Thursday's Supreme Court decision might mark a pivot point in the Obama presidency, and in presidential policies in general. The court's ruling was limited but made it clear that presidential appointments cannot be made without Senate approval except in very limited circumstances. The Constitution's allowance for "recess appointments" without Senatorial concurrence seem quaint in the 21st century's instantaneous communications and rapid travel. In 1789, Congress met for only a few months a year and was in recess for much of the year.
Recess appointments is only one issue that riles congressional Republicans. They also complain that the president has only selectively enforced laws and has even rewritten laws to suit his needs. The Affordable Care Act's provisions are just one example of how the president has ignored, omitted or altered provisions of laws passed by Congress.
Republican Speaker of the House John Boehner has announced that the House will sue the president for failing to carry out laws passed by Congress, which the Constitution requires him to do. The fact that this lawsuit will likely drag on through the 2016 elections is an indication that the case is based more on politics than on constitutional integrity.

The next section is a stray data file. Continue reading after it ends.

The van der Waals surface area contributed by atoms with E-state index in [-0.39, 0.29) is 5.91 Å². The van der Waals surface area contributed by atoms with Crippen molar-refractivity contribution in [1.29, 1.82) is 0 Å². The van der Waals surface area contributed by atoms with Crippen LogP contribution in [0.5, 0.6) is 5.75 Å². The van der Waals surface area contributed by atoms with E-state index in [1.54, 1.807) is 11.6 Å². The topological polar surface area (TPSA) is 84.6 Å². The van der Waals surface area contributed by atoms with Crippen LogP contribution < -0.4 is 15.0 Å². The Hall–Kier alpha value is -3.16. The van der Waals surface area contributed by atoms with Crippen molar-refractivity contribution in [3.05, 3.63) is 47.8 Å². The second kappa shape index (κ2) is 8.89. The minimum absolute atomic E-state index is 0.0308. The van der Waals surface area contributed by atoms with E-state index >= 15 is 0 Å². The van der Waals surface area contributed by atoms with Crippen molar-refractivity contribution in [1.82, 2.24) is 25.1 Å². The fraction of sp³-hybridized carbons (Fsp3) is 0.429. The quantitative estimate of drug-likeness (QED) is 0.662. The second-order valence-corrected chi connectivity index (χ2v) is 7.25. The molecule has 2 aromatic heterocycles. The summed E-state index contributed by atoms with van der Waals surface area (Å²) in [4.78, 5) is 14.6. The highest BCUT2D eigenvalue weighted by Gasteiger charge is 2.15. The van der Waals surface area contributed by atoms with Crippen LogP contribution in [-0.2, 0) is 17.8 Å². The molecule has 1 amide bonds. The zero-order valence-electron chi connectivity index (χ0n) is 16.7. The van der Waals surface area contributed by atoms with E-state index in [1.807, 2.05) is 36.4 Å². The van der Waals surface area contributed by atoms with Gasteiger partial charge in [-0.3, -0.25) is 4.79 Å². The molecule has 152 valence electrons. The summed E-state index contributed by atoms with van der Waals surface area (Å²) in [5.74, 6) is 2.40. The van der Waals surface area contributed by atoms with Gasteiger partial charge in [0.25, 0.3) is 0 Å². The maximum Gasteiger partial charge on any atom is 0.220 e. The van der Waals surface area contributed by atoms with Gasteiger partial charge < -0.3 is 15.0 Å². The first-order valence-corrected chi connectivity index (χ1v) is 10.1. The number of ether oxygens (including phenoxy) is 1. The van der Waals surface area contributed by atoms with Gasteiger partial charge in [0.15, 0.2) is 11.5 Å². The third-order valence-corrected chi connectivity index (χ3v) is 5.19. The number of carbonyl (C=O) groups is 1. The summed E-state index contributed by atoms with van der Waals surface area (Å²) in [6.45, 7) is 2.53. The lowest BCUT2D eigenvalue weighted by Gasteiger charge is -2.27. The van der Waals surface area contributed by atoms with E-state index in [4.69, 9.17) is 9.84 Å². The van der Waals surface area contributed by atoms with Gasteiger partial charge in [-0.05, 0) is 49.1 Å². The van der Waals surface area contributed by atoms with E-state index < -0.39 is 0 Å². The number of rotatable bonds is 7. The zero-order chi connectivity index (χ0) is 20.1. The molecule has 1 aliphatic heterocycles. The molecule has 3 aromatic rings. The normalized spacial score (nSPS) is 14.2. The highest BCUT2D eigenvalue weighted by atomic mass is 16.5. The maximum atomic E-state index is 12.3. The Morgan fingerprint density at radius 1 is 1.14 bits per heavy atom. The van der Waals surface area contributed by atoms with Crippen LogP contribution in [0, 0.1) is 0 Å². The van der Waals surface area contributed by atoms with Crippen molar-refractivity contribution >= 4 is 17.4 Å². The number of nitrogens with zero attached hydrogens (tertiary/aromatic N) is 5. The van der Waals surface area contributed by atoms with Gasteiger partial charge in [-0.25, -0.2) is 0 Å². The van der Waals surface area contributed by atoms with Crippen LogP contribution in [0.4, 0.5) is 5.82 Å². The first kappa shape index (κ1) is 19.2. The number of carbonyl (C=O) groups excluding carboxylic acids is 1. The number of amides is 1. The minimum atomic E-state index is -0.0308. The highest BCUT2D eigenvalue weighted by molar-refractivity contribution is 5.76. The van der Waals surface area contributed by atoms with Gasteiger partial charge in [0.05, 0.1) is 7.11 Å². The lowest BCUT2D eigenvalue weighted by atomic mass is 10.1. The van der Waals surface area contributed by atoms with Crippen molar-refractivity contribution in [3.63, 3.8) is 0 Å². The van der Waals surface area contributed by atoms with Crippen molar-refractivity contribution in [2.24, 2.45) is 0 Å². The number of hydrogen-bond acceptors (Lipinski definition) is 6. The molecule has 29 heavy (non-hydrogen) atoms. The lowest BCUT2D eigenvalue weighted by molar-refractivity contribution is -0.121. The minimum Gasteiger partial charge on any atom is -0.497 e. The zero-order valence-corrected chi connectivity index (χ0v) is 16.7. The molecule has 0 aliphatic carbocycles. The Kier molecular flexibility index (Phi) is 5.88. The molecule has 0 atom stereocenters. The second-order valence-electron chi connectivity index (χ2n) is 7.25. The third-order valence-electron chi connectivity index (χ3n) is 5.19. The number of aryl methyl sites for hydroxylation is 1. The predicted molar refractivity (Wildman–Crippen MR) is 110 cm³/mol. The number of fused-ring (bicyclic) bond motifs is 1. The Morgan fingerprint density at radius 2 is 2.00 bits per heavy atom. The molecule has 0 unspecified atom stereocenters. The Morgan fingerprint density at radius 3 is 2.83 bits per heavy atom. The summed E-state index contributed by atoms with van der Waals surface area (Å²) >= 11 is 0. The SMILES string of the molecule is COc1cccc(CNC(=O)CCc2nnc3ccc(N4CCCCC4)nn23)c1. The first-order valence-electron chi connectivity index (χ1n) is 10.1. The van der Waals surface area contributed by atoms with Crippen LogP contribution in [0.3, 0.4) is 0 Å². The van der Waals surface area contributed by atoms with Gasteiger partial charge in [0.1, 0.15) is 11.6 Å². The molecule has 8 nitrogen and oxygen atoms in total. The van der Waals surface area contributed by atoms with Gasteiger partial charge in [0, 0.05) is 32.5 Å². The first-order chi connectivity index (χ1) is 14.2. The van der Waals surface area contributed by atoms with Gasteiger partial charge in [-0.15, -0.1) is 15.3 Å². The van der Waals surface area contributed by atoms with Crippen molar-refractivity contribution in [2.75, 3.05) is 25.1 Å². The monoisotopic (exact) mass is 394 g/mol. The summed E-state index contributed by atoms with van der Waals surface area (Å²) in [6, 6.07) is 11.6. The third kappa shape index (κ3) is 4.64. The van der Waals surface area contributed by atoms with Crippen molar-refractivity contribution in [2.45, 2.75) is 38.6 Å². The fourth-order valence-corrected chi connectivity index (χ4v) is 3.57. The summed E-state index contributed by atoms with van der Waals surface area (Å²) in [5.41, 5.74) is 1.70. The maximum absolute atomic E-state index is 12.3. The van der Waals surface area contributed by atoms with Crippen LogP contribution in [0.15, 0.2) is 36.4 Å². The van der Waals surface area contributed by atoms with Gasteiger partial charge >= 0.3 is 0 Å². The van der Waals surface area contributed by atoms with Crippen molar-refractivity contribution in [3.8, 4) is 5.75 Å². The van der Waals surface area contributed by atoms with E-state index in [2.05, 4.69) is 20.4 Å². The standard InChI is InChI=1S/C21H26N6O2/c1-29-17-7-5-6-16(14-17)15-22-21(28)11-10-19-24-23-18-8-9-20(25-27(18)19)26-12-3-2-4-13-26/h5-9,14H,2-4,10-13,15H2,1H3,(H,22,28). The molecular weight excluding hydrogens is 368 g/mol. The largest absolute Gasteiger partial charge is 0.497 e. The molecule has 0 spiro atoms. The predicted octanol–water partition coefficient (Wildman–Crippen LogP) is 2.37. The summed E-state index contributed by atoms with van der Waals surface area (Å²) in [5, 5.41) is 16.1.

The Constitution includes a remedy for a president who fails to do his job — impeachment. Failing to carry out the constitutional requirements of his office should qualify as a "high crimes and misdemeanors." The fact that only a few right-wing yahoos in Congress are proposing articles of impeachment indicates that Congress is not all that serious about retaining the powers granted by the Constitution and about demanding that the executive branch not usurp Congress' constitutional powers.
It is entirely possible, however, that private citizens might bring suit to overturn a presidential action, as in Thursday's decision. If the unanimous recess appointments decision is predictive, the Supreme Court might just undo what the president has done of his own accord.